On 10 April 2019, Regulation (EU) 2019/452 of the European Parliament and of the Council for the screening of foreign investments into the Union entered into effect. The Regulation creates a new legal framework to help Member States defend their strategic interests and safeguard security and public order in relation to direct foreign investments within the Union territory.
Following the trend in countries such as the United States (which recently signed into law the FIRRMA act, on 13 August 2018, strengthening the CFIUS (Committee on Foreign Investment in the US) prerogatives), China, Australia, Japan, India, and Canada, the European Parliament and the Council have approved, in record time (less than 18 months), a Regulation that seeks to create a new legal framework for cooperation among Member States, helping them to screen direct foreign investments made in the Union’s strategic sectors that could affect security or public order within the European territory.
In general terms, the most significant aspects of the Regulation are:
- the creation of a framework for Member States to screen, on the grounds of security or public order, direct foreign investments within the Union, as well as a cooperation mechanism among Member States, and also between the Commission and the Member States; where Member States keep the last word whether a specific investment operation should be allowed or amended in their territory;
- certain requirements are set out for those Member States wishing to maintain or adopt a screening mechanism at national level:
- short business-friendly screening deadlines will have to be implemented;
- foreign investors concerned shall have the possibility to seek recourse against screening decisions of the national authorities;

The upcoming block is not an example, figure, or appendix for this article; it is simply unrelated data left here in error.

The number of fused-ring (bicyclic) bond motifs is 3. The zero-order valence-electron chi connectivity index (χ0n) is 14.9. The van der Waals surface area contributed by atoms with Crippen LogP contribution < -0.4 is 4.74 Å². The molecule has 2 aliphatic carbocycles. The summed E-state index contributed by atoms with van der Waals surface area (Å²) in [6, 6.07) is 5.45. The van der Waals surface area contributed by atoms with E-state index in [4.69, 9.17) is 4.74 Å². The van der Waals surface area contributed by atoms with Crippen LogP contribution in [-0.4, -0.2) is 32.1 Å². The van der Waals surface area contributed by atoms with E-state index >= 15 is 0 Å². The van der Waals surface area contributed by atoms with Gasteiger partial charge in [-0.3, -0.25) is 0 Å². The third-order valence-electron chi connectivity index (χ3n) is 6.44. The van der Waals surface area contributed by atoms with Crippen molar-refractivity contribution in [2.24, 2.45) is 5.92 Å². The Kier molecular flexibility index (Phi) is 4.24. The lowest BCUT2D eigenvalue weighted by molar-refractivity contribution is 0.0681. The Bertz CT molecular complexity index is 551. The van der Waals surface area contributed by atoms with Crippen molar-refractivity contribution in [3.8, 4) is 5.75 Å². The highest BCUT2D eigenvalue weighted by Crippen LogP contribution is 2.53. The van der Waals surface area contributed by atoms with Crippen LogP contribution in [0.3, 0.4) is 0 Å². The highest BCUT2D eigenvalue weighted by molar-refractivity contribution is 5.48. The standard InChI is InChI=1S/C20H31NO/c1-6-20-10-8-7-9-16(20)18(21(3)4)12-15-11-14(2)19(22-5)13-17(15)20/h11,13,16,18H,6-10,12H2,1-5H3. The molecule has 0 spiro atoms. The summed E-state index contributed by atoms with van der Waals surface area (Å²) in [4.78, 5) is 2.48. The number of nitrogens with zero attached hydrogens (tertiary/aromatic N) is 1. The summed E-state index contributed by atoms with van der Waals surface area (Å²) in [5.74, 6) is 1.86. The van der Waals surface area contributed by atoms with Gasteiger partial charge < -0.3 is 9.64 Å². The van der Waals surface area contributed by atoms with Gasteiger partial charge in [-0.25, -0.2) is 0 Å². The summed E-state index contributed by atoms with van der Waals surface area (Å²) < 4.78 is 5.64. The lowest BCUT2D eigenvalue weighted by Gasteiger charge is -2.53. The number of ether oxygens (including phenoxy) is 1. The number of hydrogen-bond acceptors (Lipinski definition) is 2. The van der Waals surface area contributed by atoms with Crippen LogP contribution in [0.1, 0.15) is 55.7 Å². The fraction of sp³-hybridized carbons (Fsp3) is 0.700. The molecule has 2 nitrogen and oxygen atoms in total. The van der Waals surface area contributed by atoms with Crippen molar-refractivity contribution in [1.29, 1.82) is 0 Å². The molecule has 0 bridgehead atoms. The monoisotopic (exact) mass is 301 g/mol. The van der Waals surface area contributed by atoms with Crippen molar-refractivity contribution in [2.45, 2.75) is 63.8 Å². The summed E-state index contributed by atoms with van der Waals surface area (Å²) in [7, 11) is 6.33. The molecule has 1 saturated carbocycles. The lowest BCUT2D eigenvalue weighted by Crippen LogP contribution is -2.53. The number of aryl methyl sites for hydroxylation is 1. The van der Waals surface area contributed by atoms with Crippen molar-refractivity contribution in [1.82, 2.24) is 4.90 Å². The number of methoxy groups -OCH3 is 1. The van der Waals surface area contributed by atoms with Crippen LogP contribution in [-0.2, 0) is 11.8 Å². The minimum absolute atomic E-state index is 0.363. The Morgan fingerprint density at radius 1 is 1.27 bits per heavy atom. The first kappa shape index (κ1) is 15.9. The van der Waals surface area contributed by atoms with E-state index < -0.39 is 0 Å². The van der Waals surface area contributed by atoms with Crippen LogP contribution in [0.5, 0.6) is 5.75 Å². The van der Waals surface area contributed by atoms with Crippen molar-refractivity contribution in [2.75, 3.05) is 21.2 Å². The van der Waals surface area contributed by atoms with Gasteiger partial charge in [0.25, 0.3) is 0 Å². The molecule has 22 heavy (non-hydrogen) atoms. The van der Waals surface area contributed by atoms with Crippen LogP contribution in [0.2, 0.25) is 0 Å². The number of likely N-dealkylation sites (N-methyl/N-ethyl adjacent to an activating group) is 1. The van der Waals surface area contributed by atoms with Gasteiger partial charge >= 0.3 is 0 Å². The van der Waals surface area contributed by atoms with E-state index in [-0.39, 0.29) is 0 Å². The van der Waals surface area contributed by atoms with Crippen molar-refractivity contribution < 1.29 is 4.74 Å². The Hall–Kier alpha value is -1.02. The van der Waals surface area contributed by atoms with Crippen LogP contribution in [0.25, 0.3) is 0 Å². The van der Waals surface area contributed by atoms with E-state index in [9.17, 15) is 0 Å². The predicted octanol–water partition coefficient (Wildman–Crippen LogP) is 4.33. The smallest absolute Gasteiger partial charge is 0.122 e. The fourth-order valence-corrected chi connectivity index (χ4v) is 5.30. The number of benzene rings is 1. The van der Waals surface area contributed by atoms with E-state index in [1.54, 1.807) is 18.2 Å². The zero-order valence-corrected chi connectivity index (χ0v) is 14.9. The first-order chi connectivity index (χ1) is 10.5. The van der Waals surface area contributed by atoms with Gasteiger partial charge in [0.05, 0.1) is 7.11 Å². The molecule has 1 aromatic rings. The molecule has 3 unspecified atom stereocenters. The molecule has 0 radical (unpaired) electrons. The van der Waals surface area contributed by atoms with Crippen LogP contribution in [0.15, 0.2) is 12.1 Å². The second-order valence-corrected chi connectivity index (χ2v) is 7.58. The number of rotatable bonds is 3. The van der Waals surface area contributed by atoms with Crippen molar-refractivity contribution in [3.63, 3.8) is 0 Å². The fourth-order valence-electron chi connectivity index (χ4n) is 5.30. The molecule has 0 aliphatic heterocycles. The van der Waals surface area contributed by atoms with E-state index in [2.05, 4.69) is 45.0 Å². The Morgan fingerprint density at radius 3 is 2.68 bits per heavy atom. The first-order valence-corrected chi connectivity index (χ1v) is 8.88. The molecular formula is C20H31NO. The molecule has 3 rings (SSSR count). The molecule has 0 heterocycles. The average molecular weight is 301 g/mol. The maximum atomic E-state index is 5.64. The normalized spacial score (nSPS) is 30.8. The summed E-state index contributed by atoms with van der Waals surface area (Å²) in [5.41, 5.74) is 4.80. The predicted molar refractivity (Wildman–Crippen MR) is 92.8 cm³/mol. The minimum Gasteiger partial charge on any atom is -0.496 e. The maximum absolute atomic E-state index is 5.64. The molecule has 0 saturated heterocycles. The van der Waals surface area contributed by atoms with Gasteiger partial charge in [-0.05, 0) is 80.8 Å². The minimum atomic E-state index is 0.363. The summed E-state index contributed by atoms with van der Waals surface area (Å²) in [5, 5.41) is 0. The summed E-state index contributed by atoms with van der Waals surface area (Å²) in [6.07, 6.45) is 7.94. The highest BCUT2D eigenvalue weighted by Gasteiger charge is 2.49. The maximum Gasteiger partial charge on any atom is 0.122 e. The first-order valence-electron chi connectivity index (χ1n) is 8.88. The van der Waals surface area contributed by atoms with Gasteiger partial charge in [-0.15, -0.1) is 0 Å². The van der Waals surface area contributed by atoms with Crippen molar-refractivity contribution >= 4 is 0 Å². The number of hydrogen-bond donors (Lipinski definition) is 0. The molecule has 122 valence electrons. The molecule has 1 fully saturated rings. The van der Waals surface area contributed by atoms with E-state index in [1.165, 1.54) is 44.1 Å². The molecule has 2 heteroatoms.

- rules and proceedings related to screening mechanisms must be transparent and not discriminate between third countries; and
- confidential information made available to the Member State undertaking the screening shall be protected in order to protect commercially-sensitive information of the concerned parties;
- a cooperation mechanism is created allowing the exchange of information between the Commission and the different Member States, as well as the communication of any concerns arising from specific investments. The new Regulation also encourages international cooperation in investment screening related matters;
- the Commission is allowed to issue an opinion when an investment is likely to affect security or public order in more than one Member State, or if said investment is likely to affect projects or programs of Union interest;
- a series of factors are listed below that should be taken into account by Member States or the Commission in order to determine if a direct foreign investment may affect the Union on the grounds of security or public order:
- possible effects of an investment on critical infrastructures and technologies as well as dual use items, including artificial intelligence, robotics, semiconductors, cybersecurity, aerospace, defense, energy storage, quantum and nuclear technologies, along with nanotechnologies and biotechnologies; supply of crucial inputs and food security; access to sensitive information, such as personal data, and the ability of controlling said data; media freedom and diversity; and
- shareholding structure of foreign investors, whether they are directly or indirectly controlled by a foreign government.
As of 10 April 2019, Member States will have to notify the Commission of their national mechanisms to screen investments. Currently, 14 Member States have some type of screening measures in place, Spain among them.
Until 11 October 2020, it is expected that both the Commission and the Member States will implement a set of measures in order to ensure that the Union will be able to apply the Regulation (e.g. appointing contact officials in each State and in the Commission in order to exchange information, or creating secure channels to exchange information about direct foreign investment transactions).